The ASOT Reflection
Region 9 High Reliability Schools-February 2019
Design Area Spotlight: Direct Instruction
Two elements within this design area work together to break up the content: chunking and processing. We utilize what we know about students' attention spans when we chunk content into "digestible bites" consisting of key pieces of information and we allow students to take in that knowledge when we have them process it in a variety of ways.
The third element in this design area is recording and representing content. The end goal of this element is that students will internalize the learning taking place. The term for this is encoding; students encode the information so that it moves from short-term memory to long-term storage. Below you will find some ideas on how students can record and represent content.
Element 8: Recording and Representing Content
This PDF includes the research backing nonlinguistic representation as well as examples of classroom practice.
An article by Dr. Robert Marzano, published in Educational Leadership, gives five key points to using nonlinguistic representations.
You've got questions...we've got answers!
If you have any questions for this section, please let us know by emailing Christy at firstname.lastname@example.org.
How can I help other teachers understand student engagement?
Beyond sharing ideas from your training in the Art and Science of Teaching, below is the Instructional Strategies Playlist for Teachers from Lead4Ward. If you click on the picture, you'll be taken to the site. This would be a great tool to share with your colleagues.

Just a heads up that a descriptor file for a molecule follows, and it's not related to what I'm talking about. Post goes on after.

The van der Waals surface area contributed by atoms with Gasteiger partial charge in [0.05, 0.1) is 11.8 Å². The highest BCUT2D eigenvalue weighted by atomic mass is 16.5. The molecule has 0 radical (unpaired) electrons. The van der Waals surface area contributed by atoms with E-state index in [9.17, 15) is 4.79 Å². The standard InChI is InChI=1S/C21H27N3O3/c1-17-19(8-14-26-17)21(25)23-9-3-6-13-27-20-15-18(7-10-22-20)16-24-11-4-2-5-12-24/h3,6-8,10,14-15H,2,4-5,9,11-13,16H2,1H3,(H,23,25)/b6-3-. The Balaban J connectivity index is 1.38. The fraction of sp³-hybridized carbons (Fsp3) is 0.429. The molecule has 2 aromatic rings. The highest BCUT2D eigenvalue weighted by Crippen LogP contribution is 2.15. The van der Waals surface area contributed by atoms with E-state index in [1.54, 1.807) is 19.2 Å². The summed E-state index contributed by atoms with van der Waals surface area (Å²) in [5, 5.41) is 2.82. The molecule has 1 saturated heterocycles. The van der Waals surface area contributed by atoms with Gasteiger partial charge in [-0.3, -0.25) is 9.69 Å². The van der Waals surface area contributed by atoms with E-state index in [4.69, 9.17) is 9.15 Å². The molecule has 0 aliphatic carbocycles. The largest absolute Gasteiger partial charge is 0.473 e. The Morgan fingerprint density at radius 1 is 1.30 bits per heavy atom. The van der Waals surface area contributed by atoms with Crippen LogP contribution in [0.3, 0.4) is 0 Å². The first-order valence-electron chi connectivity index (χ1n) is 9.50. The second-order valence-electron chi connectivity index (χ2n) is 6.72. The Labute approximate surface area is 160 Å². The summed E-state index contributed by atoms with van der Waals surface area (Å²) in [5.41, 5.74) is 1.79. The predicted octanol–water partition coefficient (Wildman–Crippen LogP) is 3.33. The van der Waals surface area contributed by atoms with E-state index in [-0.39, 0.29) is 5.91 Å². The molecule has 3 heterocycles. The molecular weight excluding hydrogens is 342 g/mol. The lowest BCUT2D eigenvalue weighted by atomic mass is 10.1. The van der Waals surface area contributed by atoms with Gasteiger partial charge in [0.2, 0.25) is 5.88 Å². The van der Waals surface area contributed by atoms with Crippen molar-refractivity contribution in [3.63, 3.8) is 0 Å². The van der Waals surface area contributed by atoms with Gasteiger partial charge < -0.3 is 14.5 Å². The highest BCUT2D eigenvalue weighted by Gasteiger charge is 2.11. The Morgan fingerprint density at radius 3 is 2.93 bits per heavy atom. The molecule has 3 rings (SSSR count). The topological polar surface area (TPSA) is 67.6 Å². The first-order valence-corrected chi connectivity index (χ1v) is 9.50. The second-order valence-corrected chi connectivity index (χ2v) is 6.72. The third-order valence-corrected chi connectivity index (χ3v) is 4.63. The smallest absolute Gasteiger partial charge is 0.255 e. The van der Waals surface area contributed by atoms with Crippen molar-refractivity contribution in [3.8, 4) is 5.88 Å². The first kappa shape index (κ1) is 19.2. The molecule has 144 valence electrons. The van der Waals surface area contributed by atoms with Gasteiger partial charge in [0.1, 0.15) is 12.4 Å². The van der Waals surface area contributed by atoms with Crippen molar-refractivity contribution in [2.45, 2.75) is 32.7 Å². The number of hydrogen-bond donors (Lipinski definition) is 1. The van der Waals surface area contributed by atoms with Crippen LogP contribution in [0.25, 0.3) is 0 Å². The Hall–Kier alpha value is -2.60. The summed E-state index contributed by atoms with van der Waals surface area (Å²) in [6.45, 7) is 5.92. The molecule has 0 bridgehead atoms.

There are also teacher and student feedback surveys available in the online compendium in various places. One that might be especially helpful is the "Noticing When Students Are Not Engaged" folio.
How do I use physical movement in a crowded classroom?
We all know that physical movement in the classroom has a direct connection to students' energy levels and potential to maintain engagement in the classroom. Studies show that children who are more active exhibit better focus, faster cognitive processing, and more successful memory retention than kids who spend the day sitting still. Keeping the body active promotes mental clarity by increasing blood flow to the brain, making activity vital to both learning and physical and neurological health (Adelbary, 2017).
On p. 68 in NASOT you can find various strategies to incorporate physical movement into your classroom. What happens when you are teaching in an overcrowded classroom? Physical movement becomes a bit of a challenge, but it can be done. Planning ahead and thinking like your students will help you make decisions to ensure success when using specific physical movement strategies in your classroom. I found the following resources that might help you view physical movement from a different perspective when dealing with a crowded classroom.
Promoting Learning in an Overcrowded Classroom This is a FANTASTIC article with great resources to use when thinking about space, workflow and collaboration in an overcrowded classroom.
Choreograph Your Classroom This is a Teaching Channel video (YouTube version) that provides a different perspective on thinking about the flow of 'traffic' in the classroom.
Resource: R9 HRS Site
ASOT in Action Submissions
You can use the form below for easy submission of your photos and/or videos or you can email them to email@example.com with a brief explanation of what you tried and what you thought of the strategy.